Open Access Methodology article

Evaluating genome-wide DNA methylation changes in mice by Methylation Specific Digital Karyotyping

Kathy Boon1*, John K Tomfohr1, Nathaniel W Bailey1, Stavros Garantziotis1, Zhuowei Li2, David M Brass12, Shuichiro Maruoka1, John W Hollingsworth2 and David A Schwartz134

Author Affiliations

1 National Heart Lung and Blood Institute/National Institute of Environmental Health Sciences, Research Triangle Park, NC 27709, USA

2 Duke University Medical Center, Durham, NC 27710, USA

3 National Jewish Health, Denver, CO 80206, USA

4 University of Colorado Health Sciences Center, Denver, CO 80206, USA

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BMC Genomics 2008, 9:598  doi:10.1186/1471-2164-9-598

Published: 11 December 2008



The study of genome-wide DNA methylation changes has become more accessible with the development of various array-based technologies though when studying species other than human the choice of applications are limited and not always within reach. In this study, we adapted and tested the applicability of Methylation Specific Digital Karyotyping (MSDK), a non-array based method, for the prospective analysis of epigenetic changes after perinatal nutritional modifications in a mouse model of allergic airway disease. MSDK is a sequenced based method that allows a comprehensive and unbiased methylation profiling. The method generates 21 base pairs long sequence tags derived from specific locations in the genome. The resulting tag frequencies determine in a quantitative manner the methylation level of the corresponding loci.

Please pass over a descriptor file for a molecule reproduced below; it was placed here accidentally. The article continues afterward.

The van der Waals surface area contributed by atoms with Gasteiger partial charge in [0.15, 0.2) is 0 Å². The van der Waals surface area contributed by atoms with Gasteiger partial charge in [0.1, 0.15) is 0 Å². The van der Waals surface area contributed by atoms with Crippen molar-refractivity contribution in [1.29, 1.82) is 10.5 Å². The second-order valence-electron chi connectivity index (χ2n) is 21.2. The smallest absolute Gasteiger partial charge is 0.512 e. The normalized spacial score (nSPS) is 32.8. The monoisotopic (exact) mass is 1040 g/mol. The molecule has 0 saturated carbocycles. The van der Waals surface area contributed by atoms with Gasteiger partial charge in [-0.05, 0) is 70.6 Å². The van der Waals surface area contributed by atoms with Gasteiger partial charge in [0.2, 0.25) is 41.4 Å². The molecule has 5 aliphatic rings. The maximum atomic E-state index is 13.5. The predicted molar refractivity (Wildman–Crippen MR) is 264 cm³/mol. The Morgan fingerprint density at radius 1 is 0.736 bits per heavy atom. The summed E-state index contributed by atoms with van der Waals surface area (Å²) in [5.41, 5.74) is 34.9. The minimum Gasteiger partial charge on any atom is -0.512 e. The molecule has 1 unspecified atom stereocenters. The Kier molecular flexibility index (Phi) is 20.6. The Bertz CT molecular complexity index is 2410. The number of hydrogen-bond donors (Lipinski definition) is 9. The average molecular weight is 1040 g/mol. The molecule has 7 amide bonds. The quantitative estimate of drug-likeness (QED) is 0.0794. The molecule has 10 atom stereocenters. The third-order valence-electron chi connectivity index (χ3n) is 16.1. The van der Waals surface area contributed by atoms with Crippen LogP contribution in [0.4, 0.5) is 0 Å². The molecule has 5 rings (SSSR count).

Genomic DNA from whole lung was isolated and subjected to MSDK analysis using the methylation-sensitive enzyme Not I as the mapping enzyme and Nla III as the fragmenting enzyme. In a pair wise comparison of the generated mouse MSDK libraries we identified 158 loci that are significantly differentially methylated (P-value = 0.05) after perinatal dietary changes in our mouse model. Quantitative methylation specific PCR and sequence analysis of bisulfate modified genomic DNA confirmed changes in methylation at specific loci. Differences in genomic MSDK tag counts for a selected set of genes, correlated well with changes in transcription levels as measured by real-time PCR. Furthermore serial analysis of gene expression profiling demonstrated a dramatic difference in expressed transcripts in mice exposed to perinatal nutritional changes.


The genome-wide methylation survey applied in this study allowed for an unbiased methylation profiling revealing subtle changes in DNA methylation in mice maternally exposed to dietary changes in methyl-donor content. The MSDK method is applicable for mouse models of complex human diseases in a mixed cell population and might be a valuable technology to determine whether environmental exposures can lead to epigenetic changes.